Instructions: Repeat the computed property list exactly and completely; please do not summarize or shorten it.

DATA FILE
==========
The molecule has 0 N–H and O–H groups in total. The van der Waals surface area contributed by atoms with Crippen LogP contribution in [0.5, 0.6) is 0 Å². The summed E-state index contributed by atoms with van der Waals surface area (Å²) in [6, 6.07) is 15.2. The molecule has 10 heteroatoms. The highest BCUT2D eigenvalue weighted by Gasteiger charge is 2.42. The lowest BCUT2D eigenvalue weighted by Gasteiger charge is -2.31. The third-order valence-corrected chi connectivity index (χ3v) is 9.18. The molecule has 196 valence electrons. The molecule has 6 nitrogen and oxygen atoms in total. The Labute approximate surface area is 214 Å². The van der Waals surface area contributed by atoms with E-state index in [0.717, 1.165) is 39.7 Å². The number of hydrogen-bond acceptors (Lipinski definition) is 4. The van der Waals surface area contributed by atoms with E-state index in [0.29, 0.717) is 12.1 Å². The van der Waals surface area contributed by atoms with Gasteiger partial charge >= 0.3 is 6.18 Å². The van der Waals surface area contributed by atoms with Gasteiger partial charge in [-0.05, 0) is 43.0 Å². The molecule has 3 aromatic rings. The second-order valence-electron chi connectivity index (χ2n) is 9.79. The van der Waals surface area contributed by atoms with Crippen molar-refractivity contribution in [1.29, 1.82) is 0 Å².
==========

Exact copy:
The molecule has 0 N–H and O–H groups in total. The van der Waals surface area contributed by atoms with Crippen LogP contribution in [0.5, 0.6) is 0 Å². The summed E-state index contributed by atoms with van der Waals surface area (Å²) in [6, 6.07) is 15.2. The molecule has 10 heteroatoms. The highest BCUT2D eigenvalue weighted by Gasteiger charge is 2.42. The lowest BCUT2D eigenvalue weighted by Gasteiger charge is -2.31. The third-order valence-corrected chi connectivity index (χ3v) is 9.18. The molecule has 196 valence electrons. The molecule has 6 nitrogen and oxygen atoms in total. The Labute approximate surface area is 214 Å². The van der Waals surface area contributed by atoms with E-state index in [0.717, 1.165) is 39.7 Å². The number of hydrogen-bond acceptors (Lipinski definition) is 4. The van der Waals surface area contributed by atoms with E-state index in [0.29, 0.717) is 12.1 Å². The van der Waals surface area contributed by atoms with Gasteiger partial charge >= 0.3 is 6.18 Å². The van der Waals surface area contributed by atoms with Gasteiger partial charge in [-0.05, 0) is 43.0 Å². The molecule has 3 aromatic rings. The second-order valence-electron chi connectivity index (χ2n) is 9.79. The van der Waals surface area contributed by atoms with Crippen molar-refractivity contribution in [1.29, 1.82) is 0 Å².